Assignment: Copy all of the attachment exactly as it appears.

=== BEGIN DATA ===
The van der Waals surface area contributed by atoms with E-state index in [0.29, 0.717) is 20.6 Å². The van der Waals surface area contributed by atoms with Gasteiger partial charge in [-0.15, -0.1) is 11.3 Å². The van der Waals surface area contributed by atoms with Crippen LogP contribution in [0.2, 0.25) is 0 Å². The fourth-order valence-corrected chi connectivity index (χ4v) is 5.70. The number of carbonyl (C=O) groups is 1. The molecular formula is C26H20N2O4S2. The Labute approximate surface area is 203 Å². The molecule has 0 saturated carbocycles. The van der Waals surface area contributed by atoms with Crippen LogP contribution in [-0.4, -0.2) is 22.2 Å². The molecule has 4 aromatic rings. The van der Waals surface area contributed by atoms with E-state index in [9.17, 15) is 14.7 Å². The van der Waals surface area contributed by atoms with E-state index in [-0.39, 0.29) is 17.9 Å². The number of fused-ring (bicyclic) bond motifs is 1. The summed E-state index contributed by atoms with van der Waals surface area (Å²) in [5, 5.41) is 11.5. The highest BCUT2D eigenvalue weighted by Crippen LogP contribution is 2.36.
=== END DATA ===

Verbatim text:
The van der Waals surface area contributed by atoms with E-state index in [0.29, 0.717) is 20.6 Å². The van der Waals surface area contributed by atoms with Gasteiger partial charge in [-0.15, -0.1) is 11.3 Å². The van der Waals surface area contributed by atoms with Crippen LogP contribution in [0.2, 0.25) is 0 Å². The fourth-order valence-corrected chi connectivity index (χ4v) is 5.70. The number of carbonyl (C=O) groups is 1. The molecular formula is C26H20N2O4S2. The Labute approximate surface area is 203 Å². The molecule has 0 saturated carbocycles. The van der Waals surface area contributed by atoms with Crippen LogP contribution in [-0.4, -0.2) is 22.2 Å². The molecule has 4 aromatic rings. The van der Waals surface area contributed by atoms with E-state index in [9.17, 15) is 14.7 Å². The van der Waals surface area contributed by atoms with E-state index in [-0.39, 0.29) is 17.9 Å². The number of fused-ring (bicyclic) bond motifs is 1. The summed E-state index contributed by atoms with van der Waals surface area (Å²) in [5, 5.41) is 11.5. The highest BCUT2D eigenvalue weighted by Crippen LogP contribution is 2.36.